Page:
Group of Japanese American Soldiers gather around another soldier with a ukulele.

Most Soldiers of the 100th, and later the 442d, trained at Camp Shelby, Mississippi. Those from Hawaii often brought with them their Hawaiian culture, as seen in this photo, in which a quartet of Nisei Soldier singers play the ukulele. Library of Congress.

After basic training, the 100th deployed to North Africa, arriving in Oran, Algeria, on September 2, 1943 to support the Allied invasion of Italy. Most Nisei Soldiers were sent to the European Theater, as Army leadership did not trust them to fight against the Japanese. Wanting to prove their loyalty and patriotism, the men of the 100th were eager for combat. They deployed to Italy on September 19, and soon engaged with the enemy near Salerno. In 24 hours, they drove the Germans back 15 miles and captured the town of Benevento. Over the next months, the men of the 100th distinguished themselves in combat. Their bravery and effectiveness surprised many white officers but they suffered heavy casualties. Of the 1,300 men of the 100th to deploy to Italy, only 521 remained by March 1944, earning them the nickname “The Purple Heart Battalion.”

Arial view of a building in ruins

An American plane captures the ruins of a historic abbey following the Battle of Monte Cassino. The 100th participated in the Allied victory, which took months of heavy fighting. National World War II Museum.

The War Department realized that an entire regimental combat team of Nisei Soldiers should be formed due to the discipline, loyalty, and effectiveness of the 100th. President Roosevelt announced the formation of the new unit, the 442d Regimental Combat Team, declaring, “Americanism is not, and never was, a matter of race or ancestry.” The unit was activated on February 1, 1943, consisting of only Nisei recruits who completed a required survey. In this survey, recruits were required to prove their loyalty to the United States, despite the fact that they had been American citizens their entire lives. The draft was used to recruit for the unit, with some Soldiers coming from internment camps where they had lived with their families. They trained for over a year before deploying to Italy to join the 100th, arriving at Anzio, Italy, on May 28, 1944. The 100th merged with the 442d, acting as one of the unit’s three infantry battalions, but retained their unit name.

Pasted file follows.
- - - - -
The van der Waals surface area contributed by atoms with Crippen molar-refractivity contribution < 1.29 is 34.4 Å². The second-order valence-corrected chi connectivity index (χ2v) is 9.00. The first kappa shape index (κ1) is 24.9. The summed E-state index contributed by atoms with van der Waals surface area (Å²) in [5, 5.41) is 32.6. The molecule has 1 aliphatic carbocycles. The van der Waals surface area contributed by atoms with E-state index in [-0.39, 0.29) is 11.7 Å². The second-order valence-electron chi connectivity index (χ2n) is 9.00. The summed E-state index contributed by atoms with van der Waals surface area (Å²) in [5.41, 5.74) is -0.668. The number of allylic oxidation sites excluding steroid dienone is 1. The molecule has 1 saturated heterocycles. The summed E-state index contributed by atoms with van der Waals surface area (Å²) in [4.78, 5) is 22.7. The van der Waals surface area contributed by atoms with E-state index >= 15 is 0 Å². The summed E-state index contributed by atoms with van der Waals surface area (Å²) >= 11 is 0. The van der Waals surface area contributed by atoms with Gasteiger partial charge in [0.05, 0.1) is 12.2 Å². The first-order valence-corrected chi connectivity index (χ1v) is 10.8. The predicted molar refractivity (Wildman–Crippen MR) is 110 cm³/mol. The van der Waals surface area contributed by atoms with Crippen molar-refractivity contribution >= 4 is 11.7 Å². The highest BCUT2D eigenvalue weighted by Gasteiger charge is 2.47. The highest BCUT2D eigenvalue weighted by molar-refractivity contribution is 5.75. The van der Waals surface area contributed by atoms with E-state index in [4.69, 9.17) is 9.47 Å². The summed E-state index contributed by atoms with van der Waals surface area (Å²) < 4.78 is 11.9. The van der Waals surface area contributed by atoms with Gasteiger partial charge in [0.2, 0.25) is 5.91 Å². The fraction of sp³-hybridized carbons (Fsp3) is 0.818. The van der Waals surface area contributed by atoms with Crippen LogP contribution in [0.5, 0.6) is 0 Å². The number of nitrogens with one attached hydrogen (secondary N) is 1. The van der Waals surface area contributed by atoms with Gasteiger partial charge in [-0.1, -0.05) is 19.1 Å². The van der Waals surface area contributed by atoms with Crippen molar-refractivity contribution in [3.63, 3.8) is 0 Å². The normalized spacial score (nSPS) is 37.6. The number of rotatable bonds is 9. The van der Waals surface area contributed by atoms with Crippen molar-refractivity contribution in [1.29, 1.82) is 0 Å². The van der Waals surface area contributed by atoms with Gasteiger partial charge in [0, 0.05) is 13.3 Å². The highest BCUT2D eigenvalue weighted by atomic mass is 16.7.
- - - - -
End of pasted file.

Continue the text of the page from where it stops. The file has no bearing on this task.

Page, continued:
The 442d’s first major battle as a complete unit occurred on June 26, 1944, at the Italian town of Belvedere. Held by a battalion of highly trained German troops, the 442d attacked in force. While other elements occupied the enemy’s attention, the 100th attacked the right flank and overwhelmed the Germans there. In just a few hours, the outnumbered men of the 100th destroyed a German battalion and captured the town, losing only 11 men. For their incredible feat, the 100th received a Presidential Unit Citation, the first of many.

Over the next months, the 442d participated in combat operations around Rome. The Allies captured Rome on June 4, 1944, and the 442d was redeployed to France. Attached to the 36th Infantry Division, the 442d fought to liberate the French towns of Bruyeres and Biffontaine from the Germans. They fought in a series of brutal engagements from October 18-23, fighting at times from house to house. Casualties were heavy but the 442d succeeded in liberating the towns. After only two days of rest following weeks of constant activity, the 442d received their mission to save the “Lost Battalion.”

Soldiers walking down a muddy road next to a forest

The men of the 442d march down a road as they prepare for the offensive to save the “Lost Battalion.” National Archives.

As the weary Soldiers of the 442d endured an artillery barrage from the fortified enemy position, they prepared to attack. Enemy machine gun nests, firing positions, and mines dotted the ridge. The 442d attacked these defenses several times yet were unable to break through. On October 29, with the “Lost Battalion’s” situation growing worse, the 442d decided to assault the enemy positions. While moving against a German position on Hill 617, Pvt. George Sakato charged a German machine gun after enemy fire killed a fellow Soldier. Sakato single-handedly killed 12 enemy soldiers, wounded two, and captured four prisoners. Similar actions of valor and sacrifice were made across the battlefield and finally the 442d broke through to the “Lost Battalion” on October 30. Their victory came at a steep cost as the 442d suffered over 800 casualties in just a few days.

A man pins a medal on the uniform of a Japanese American soldier

Pvt. George Sakato is awarded the Distinguished Service Cross by Col. John Campbell for his actions at Hill 617. This recognition was upgraded to the Medal of Honor in 2000. Sakato’s helmet is currently on display in the Nisei Soldier Experience Gallery. Sakato Family.

The 442d continued to serve with distinction through to the end of the war. They guarded a section of the French-Italian border and participated in the Po Valley Campaign, helping to break the German Gothic Line in April 1945 after weeks of heavy fighting. On May 7, 1945, Germany surrendered and the war in Europe ended. In less than ten months of fighting as a complete regiment, the 442d compiled an impressive record of battlefield achievements. The 14,000 Nisei Soldiers who served in the 442d were awarded 18,143 awards, including seven Presidential Unit Citations. Despite their triumph in battle, Army leadership did not fully recognize their achievements, denying them many awards that white Soldiers would have received for similar accomplishments.